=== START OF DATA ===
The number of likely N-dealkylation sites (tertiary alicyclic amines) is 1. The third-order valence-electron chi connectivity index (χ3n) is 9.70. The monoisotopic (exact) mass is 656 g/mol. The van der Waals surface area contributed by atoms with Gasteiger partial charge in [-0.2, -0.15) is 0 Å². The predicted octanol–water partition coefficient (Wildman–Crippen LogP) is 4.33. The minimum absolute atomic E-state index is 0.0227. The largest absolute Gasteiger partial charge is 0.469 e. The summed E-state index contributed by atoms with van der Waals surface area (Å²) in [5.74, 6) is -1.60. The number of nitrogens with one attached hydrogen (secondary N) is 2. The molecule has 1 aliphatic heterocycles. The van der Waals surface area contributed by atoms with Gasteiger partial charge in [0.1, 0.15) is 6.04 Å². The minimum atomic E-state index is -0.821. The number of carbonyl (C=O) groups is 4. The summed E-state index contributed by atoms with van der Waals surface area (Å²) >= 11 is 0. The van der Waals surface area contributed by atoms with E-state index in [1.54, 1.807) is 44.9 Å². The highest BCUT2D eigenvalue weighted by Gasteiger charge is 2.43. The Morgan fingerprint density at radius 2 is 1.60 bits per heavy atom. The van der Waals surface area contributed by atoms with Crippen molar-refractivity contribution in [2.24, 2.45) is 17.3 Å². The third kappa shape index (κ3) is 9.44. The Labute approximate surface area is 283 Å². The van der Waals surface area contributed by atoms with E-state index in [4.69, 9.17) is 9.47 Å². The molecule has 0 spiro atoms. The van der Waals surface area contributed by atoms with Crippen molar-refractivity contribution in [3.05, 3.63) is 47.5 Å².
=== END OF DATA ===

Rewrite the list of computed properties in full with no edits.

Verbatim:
The number of likely N-dealkylation sites (tertiary alicyclic amines) is 1. The third-order valence-electron chi connectivity index (χ3n) is 9.70. The monoisotopic (exact) mass is 656 g/mol. The van der Waals surface area contributed by atoms with Gasteiger partial charge in [-0.2, -0.15) is 0 Å². The predicted octanol–water partition coefficient (Wildman–Crippen LogP) is 4.33. The minimum absolute atomic E-state index is 0.0227. The largest absolute Gasteiger partial charge is 0.469 e. The summed E-state index contributed by atoms with van der Waals surface area (Å²) in [5.74, 6) is -1.60. The number of nitrogens with one attached hydrogen (secondary N) is 2. The molecule has 1 aliphatic heterocycles. The van der Waals surface area contributed by atoms with Gasteiger partial charge in [0.1, 0.15) is 6.04 Å². The minimum atomic E-state index is -0.821. The number of carbonyl (C=O) groups is 4. The summed E-state index contributed by atoms with van der Waals surface area (Å²) >= 11 is 0. The van der Waals surface area contributed by atoms with E-state index in [1.54, 1.807) is 44.9 Å². The highest BCUT2D eigenvalue weighted by Gasteiger charge is 2.43. The Morgan fingerprint density at radius 2 is 1.60 bits per heavy atom. The van der Waals surface area contributed by atoms with Crippen molar-refractivity contribution in [2.24, 2.45) is 17.3 Å². The third kappa shape index (κ3) is 9.44. The Labute approximate surface area is 283 Å². The van der Waals surface area contributed by atoms with E-state index in [4.69, 9.17) is 9.47 Å². The molecule has 0 spiro atoms. The van der Waals surface area contributed by atoms with Crippen molar-refractivity contribution in [3.05, 3.63) is 47.5 Å².